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Trackmaker of the Megalosauripus footprint
Diet : Carnivorous
Habitat : Plains
Length : Up to 24 feet (7.4 m)
Weight : about 3,300 lb (1.5 tonnes)
These tracks probably represented allosaurid trackmaker and show a worldwide distribution of this kind of footprints in the Late Jurassic. M. Lockley (1996) described similar tracks from the Late Jurassic in North America, Europe and Asia. Lockley and co-authors in 1998 restricted the name Megalosauripus to label the footprints with distinct phalangeal pad impressions. But for smaller footprints lacking phalangeal pads distinctly imprinted they erected an ichnogenus Therangospodus. Megalosauripus occurs in the Entrada Sandstone and Morrison Formation, in the Moab area. Recently, J. Foster described in the Morrison Formation similar track to Megalosauripus, but smaller, named Hispanosauropus.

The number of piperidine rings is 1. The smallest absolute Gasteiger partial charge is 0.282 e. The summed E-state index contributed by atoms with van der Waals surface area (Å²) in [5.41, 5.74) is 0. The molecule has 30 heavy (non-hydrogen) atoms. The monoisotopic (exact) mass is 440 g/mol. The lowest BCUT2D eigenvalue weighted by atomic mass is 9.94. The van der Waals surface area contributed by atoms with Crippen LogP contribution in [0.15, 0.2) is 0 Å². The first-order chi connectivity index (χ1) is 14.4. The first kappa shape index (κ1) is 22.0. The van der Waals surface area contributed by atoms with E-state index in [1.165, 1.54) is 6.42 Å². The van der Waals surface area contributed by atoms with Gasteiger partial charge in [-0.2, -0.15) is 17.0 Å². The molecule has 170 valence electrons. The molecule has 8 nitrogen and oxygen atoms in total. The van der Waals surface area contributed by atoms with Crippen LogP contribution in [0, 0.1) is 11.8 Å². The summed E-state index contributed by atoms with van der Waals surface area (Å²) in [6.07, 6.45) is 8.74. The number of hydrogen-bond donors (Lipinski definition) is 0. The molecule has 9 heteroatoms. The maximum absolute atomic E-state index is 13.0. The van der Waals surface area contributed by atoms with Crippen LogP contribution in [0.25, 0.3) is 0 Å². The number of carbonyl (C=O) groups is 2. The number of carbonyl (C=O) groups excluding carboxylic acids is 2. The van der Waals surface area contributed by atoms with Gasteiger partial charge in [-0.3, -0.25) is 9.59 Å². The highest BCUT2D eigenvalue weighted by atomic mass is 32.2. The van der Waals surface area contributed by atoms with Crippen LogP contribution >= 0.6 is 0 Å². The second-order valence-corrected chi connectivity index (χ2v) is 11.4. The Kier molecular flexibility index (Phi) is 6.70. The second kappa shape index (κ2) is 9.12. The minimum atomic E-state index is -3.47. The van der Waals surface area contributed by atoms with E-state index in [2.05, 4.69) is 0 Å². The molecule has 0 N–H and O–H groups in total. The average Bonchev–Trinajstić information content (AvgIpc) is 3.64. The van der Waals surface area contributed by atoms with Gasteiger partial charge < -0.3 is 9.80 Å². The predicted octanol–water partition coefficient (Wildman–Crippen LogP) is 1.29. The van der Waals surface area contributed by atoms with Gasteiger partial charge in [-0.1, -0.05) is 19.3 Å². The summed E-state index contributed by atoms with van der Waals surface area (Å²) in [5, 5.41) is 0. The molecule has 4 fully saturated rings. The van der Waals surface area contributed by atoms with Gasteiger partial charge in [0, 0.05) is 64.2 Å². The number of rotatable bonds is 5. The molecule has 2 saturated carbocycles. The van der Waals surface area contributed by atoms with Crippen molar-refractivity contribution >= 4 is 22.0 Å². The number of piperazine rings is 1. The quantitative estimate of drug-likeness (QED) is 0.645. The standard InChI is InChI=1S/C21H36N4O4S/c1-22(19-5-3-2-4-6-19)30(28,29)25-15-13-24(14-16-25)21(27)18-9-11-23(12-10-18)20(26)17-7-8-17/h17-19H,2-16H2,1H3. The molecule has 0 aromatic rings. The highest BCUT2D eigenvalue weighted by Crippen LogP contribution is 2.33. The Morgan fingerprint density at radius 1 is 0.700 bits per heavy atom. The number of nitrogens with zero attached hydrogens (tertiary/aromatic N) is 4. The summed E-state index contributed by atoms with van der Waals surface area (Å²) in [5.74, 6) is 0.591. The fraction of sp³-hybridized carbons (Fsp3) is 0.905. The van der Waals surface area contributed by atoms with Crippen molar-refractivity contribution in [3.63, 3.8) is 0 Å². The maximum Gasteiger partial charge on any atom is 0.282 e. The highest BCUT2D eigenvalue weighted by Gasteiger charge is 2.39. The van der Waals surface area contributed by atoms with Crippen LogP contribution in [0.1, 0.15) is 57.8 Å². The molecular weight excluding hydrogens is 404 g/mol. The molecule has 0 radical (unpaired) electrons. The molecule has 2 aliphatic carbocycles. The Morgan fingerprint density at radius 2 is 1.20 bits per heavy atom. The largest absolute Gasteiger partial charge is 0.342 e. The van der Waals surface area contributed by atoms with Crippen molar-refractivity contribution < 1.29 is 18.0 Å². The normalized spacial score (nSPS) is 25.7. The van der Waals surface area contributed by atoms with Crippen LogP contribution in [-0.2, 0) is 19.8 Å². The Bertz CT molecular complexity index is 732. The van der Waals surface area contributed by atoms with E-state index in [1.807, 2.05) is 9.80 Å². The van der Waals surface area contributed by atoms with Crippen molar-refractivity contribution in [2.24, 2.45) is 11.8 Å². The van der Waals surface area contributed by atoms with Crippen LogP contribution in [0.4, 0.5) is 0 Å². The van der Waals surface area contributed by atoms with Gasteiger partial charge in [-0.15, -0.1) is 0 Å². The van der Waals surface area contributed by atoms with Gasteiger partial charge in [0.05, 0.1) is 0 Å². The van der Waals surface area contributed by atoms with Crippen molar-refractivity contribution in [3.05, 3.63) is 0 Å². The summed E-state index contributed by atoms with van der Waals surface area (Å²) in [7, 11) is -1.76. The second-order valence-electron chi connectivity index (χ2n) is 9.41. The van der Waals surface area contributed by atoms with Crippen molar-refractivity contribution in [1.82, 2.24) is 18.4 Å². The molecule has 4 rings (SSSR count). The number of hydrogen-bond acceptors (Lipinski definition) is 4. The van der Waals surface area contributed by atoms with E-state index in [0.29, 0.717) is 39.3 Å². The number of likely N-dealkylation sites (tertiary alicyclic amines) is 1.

Allosaurids were the largest terrestrial carnivores of the U.S.A. Even though the most famous genus, Allosaurus lived at the turn of the Late Jurassic. Allosaurs had short but strong front limbs with three digits armored with hook-shaped claws (the biggest located on its thumb). These carnivores were certainly able to attack even the enormous, long-necked sauropods. Their teeth were thinner and sharper than those of tyrannosaurs, obviously adapted to cut meat instead of crushing bones. The head of Allosaurus was ornamented with two bony crests extending from the nostrils up to the eyes. They had different shapes and sizes depending on the individual, for instance to distinguish the sex.